• or if they are another kind of small organisation providing a community service …

I will say that my fee is negotiable. However, I send the fee structure anyway as it is a statement that I need to be fairly remunerated for my time, just like any other speaker should be. 

  • If an organisation such as those listed above cannot pay me I will consider whether or not I will give the talk anyway. Flexibility is important here because it is not always the case that those who won’t pay are intentionally exploiting me. Sometimes they really don’t have the funds. If my message can help the audience I will often donate my time. I think this is a very different situation to an organisation exploiting me but once again there can be some grey areas here.
  • This stuff can tie your brain in knots and is full of unwritten rules and rules of thumb – i.e. stressful for a lot of autistics who prefer actual rules and clear statements. I generally find my gut response is the one to go with.
  • It is important to keep in mind the reason I have a fee structure. It is not so that I make a lot of money. Rather, it exists because I wouldn’t want other autistic speakers not to be paid in situations where they should be, so by having set fees I am stating that autistic speakers are as valuable as any other speakers. People from disadvantaged groups – including autistics – can on occasion be considered of less value than others. This often translates to actual monetary value when it comes to public speaking. This is not on and if I can help address that by requesting a fee for my work then that has to be a good thing.

The main things to know about payment for presenting are that autistic speakers can be exploited and devalued and this is not OK. It can be a complex area with lots of unwritten rules making it challenging to navigate. The best thing for prospective speakers is to be aware of the potential for being taken advantage of, consider what your fees should be and be aware of the value of your your message.

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New year reflection

I wasn’t going to do a new year’s eve post but I changed my mind! This will just be a short piece looking at what I learned this year and my plans for the future.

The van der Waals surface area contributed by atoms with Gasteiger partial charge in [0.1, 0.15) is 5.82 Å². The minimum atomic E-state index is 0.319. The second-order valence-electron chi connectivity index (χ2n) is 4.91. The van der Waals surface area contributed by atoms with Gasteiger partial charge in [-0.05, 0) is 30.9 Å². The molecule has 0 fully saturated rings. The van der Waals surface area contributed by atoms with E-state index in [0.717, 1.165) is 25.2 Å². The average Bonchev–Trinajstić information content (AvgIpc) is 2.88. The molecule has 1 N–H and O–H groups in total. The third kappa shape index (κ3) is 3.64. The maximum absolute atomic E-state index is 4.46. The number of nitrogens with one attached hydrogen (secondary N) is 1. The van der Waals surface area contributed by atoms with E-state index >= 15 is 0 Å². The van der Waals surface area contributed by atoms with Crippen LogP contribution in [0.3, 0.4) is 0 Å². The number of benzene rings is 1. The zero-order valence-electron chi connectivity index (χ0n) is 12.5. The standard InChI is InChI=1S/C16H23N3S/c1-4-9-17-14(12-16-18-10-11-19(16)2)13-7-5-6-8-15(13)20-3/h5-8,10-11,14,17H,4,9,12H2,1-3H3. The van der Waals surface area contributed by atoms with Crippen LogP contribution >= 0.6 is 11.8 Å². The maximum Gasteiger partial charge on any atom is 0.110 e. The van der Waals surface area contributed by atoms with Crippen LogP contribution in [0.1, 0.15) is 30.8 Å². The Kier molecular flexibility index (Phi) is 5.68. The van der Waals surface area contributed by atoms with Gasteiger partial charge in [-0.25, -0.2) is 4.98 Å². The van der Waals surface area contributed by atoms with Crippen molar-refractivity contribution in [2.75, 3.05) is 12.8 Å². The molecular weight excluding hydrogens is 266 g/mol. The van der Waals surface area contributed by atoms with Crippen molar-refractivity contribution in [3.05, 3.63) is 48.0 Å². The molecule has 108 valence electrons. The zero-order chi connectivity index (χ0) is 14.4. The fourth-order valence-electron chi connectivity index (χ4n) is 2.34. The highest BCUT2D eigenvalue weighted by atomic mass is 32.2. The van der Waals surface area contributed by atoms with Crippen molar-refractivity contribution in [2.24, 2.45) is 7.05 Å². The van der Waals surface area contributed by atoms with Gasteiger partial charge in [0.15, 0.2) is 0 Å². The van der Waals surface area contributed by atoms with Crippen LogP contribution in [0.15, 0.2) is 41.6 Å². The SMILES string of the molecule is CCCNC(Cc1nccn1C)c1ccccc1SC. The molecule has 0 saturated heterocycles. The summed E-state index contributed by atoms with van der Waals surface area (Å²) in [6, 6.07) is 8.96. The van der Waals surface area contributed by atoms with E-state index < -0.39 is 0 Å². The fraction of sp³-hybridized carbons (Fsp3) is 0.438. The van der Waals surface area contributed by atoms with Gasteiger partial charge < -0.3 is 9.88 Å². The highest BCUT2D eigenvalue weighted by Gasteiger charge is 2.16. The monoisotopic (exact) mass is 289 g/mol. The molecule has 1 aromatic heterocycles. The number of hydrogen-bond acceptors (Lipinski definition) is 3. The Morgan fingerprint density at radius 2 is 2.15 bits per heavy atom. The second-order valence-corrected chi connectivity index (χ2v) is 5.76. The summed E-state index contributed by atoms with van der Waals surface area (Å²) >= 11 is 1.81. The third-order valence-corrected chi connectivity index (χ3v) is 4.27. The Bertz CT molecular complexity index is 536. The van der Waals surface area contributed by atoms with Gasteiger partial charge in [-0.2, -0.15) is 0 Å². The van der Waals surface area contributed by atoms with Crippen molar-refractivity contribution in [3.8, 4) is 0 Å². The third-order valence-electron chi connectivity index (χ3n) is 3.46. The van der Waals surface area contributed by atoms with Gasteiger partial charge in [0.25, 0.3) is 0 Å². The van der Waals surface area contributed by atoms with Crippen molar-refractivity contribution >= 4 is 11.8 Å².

I had an amazing year in many respects. It was easily my busiest year to date. Alongside all my autism advocacy work – which was significant – I worked four days a week in my day job and started in a new team in January where I only knew one person. This took some getting used to by in hindsight it has gone really well.

I think it was a year of resilience and stamina and managing a huge workload while trying to be kind to myself. Whimsy Manor remains wonderful as does its furry inhabitant Mr Kitty. 2018 was the first year where I have realised that I have a very large profile, which is a very strange thing to apply to yourself! I mostly avoid thinking about it and focus on doing good job of whatever i’m working on.

Highlights for me were  MC-ing the National Awards for Disability leadership, featuring in national and international media refuting harmful statements about autism by a researcher, having a book I coauthored with Dr Emma Goodall published and having a chapter in the Spectrum Women book. Other highlights include featuring on a mural in Canberra and one of the young people I mentor getting into a graphic design diploma course straight after school and another getting a job at the Harry Potter shop, Quizically. Despite (or maybe because of) it being ridiculously busy, I really enjoyed 2018.

I learned:

  • I really don’t want to be anyone other than who I am
  • My very troubled twenty-something self is part of who I am now. I don’t need to fear that person
  • People love my work and it helps them in their life 
  • There is quite a large mismatch between my perception of my performance and others’
  • My workplace is amazing 
  • I know who I am. This has taken a long time to realise 
  • I have good judgement and I can trust myself to make the right choice 
  • ‘Fame’ and recognition are largely meaningless
  • I know quite a lot about autism 
  • There is a lot of very deep prejudice around gender diversity 
  • When you come out as being gender diverse you find out who your friends are – and aren’t
  • Embracing my gender identity has opened many doors and changed how I see myself and the world in many ways
  • Much as I hate it, I carry privilege and all that comes with it  – (white and middle class) 
  • I am stronger than I think
  • My mental illness does not have to destroy me and I can usually manage it when things get scary
  • I like and value myself
  • I am a proud Autistic and non-binary person